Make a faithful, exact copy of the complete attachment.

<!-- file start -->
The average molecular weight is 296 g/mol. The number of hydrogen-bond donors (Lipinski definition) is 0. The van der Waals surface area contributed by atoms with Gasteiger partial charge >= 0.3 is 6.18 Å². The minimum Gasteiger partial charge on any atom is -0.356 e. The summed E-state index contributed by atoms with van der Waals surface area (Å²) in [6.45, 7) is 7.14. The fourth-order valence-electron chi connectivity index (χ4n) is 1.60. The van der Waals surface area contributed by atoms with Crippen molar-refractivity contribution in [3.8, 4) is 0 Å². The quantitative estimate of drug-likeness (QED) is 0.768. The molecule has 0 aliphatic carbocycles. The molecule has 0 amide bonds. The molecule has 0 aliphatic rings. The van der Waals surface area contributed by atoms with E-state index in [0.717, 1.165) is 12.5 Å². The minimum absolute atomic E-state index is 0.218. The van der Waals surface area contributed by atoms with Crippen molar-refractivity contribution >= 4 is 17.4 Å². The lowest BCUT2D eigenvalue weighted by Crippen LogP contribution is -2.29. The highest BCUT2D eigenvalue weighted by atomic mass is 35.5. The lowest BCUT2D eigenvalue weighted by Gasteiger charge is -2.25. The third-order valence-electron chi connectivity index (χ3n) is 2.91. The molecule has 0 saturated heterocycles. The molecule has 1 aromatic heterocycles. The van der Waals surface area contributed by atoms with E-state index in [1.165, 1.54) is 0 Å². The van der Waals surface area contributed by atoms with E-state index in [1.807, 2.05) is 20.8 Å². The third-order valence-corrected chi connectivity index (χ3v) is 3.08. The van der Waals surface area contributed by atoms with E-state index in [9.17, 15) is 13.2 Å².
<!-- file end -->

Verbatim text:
The average molecular weight is 296 g/mol. The number of hydrogen-bond donors (Lipinski definition) is 0. The van der Waals surface area contributed by atoms with Gasteiger partial charge >= 0.3 is 6.18 Å². The minimum Gasteiger partial charge on any atom is -0.356 e. The summed E-state index contributed by atoms with van der Waals surface area (Å²) in [6.45, 7) is 7.14. The fourth-order valence-electron chi connectivity index (χ4n) is 1.60. The van der Waals surface area contributed by atoms with Crippen molar-refractivity contribution in [3.8, 4) is 0 Å². The quantitative estimate of drug-likeness (QED) is 0.768. The molecule has 0 aliphatic carbocycles. The molecule has 0 amide bonds. The molecule has 0 aliphatic rings. The van der Waals surface area contributed by atoms with E-state index in [0.717, 1.165) is 12.5 Å². The minimum absolute atomic E-state index is 0.218. The van der Waals surface area contributed by atoms with Crippen molar-refractivity contribution >= 4 is 17.4 Å². The lowest BCUT2D eigenvalue weighted by Crippen LogP contribution is -2.29. The highest BCUT2D eigenvalue weighted by atomic mass is 35.5. The lowest BCUT2D eigenvalue weighted by Gasteiger charge is -2.25. The third-order valence-electron chi connectivity index (χ3n) is 2.91. The molecule has 0 saturated heterocycles. The molecule has 1 aromatic heterocycles. The van der Waals surface area contributed by atoms with E-state index in [1.165, 1.54) is 0 Å². The van der Waals surface area contributed by atoms with E-state index in [1.807, 2.05) is 20.8 Å². The third-order valence-corrected chi connectivity index (χ3v) is 3.08. The van der Waals surface area contributed by atoms with E-state index in [9.17, 15) is 13.2 Å².